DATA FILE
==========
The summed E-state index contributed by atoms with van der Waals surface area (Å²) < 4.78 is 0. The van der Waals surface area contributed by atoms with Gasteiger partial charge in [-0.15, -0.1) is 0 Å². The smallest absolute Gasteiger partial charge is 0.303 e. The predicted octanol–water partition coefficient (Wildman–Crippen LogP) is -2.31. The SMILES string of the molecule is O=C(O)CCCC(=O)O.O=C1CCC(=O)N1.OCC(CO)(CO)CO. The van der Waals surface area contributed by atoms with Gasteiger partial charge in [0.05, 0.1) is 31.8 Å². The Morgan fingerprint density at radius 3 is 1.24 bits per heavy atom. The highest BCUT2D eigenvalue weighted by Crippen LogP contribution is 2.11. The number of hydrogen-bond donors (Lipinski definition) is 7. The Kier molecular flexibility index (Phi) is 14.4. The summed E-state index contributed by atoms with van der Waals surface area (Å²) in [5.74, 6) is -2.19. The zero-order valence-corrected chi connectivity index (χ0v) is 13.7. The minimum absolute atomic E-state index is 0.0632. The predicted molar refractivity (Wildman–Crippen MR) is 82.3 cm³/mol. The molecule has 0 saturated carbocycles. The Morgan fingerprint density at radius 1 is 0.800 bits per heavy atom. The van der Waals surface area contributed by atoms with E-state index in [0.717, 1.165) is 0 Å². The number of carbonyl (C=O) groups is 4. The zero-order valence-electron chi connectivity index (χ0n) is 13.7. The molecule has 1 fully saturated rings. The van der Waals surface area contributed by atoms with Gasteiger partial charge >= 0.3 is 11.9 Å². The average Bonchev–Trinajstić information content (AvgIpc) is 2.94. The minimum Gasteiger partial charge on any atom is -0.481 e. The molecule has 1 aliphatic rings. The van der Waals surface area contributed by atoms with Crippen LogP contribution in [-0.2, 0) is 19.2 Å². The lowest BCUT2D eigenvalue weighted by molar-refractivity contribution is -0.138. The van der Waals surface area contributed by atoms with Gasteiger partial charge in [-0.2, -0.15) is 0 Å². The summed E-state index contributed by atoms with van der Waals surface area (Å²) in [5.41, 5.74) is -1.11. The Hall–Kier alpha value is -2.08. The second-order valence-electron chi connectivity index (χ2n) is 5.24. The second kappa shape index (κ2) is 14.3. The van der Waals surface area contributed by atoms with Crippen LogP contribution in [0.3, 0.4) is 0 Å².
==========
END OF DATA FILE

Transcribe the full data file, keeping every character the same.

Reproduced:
The summed E-state index contributed by atoms with van der Waals surface area (Å²) < 4.78 is 0. The van der Waals surface area contributed by atoms with Gasteiger partial charge in [-0.15, -0.1) is 0 Å². The smallest absolute Gasteiger partial charge is 0.303 e. The predicted octanol–water partition coefficient (Wildman–Crippen LogP) is -2.31. The SMILES string of the molecule is O=C(O)CCCC(=O)O.O=C1CCC(=O)N1.OCC(CO)(CO)CO. The van der Waals surface area contributed by atoms with Gasteiger partial charge in [0.05, 0.1) is 31.8 Å². The Morgan fingerprint density at radius 3 is 1.24 bits per heavy atom. The highest BCUT2D eigenvalue weighted by Crippen LogP contribution is 2.11. The number of hydrogen-bond donors (Lipinski definition) is 7. The Kier molecular flexibility index (Phi) is 14.4. The summed E-state index contributed by atoms with van der Waals surface area (Å²) in [5.74, 6) is -2.19. The zero-order valence-corrected chi connectivity index (χ0v) is 13.7. The minimum absolute atomic E-state index is 0.0632. The predicted molar refractivity (Wildman–Crippen MR) is 82.3 cm³/mol. The molecule has 0 saturated carbocycles. The Morgan fingerprint density at radius 1 is 0.800 bits per heavy atom. The van der Waals surface area contributed by atoms with E-state index in [0.717, 1.165) is 0 Å². The number of carbonyl (C=O) groups is 4. The zero-order valence-electron chi connectivity index (χ0n) is 13.7. The molecule has 1 fully saturated rings. The van der Waals surface area contributed by atoms with Gasteiger partial charge >= 0.3 is 11.9 Å². The average Bonchev–Trinajstić information content (AvgIpc) is 2.94. The minimum Gasteiger partial charge on any atom is -0.481 e. The molecule has 1 aliphatic rings. The van der Waals surface area contributed by atoms with Crippen LogP contribution in [-0.2, 0) is 19.2 Å². The lowest BCUT2D eigenvalue weighted by molar-refractivity contribution is -0.138. The van der Waals surface area contributed by atoms with Gasteiger partial charge in [-0.2, -0.15) is 0 Å². The summed E-state index contributed by atoms with van der Waals surface area (Å²) in [5.41, 5.74) is -1.11. The Hall–Kier alpha value is -2.08. The second-order valence-electron chi connectivity index (χ2n) is 5.24. The second kappa shape index (κ2) is 14.3. The van der Waals surface area contributed by atoms with Crippen LogP contribution in [0.3, 0.4) is 0 Å².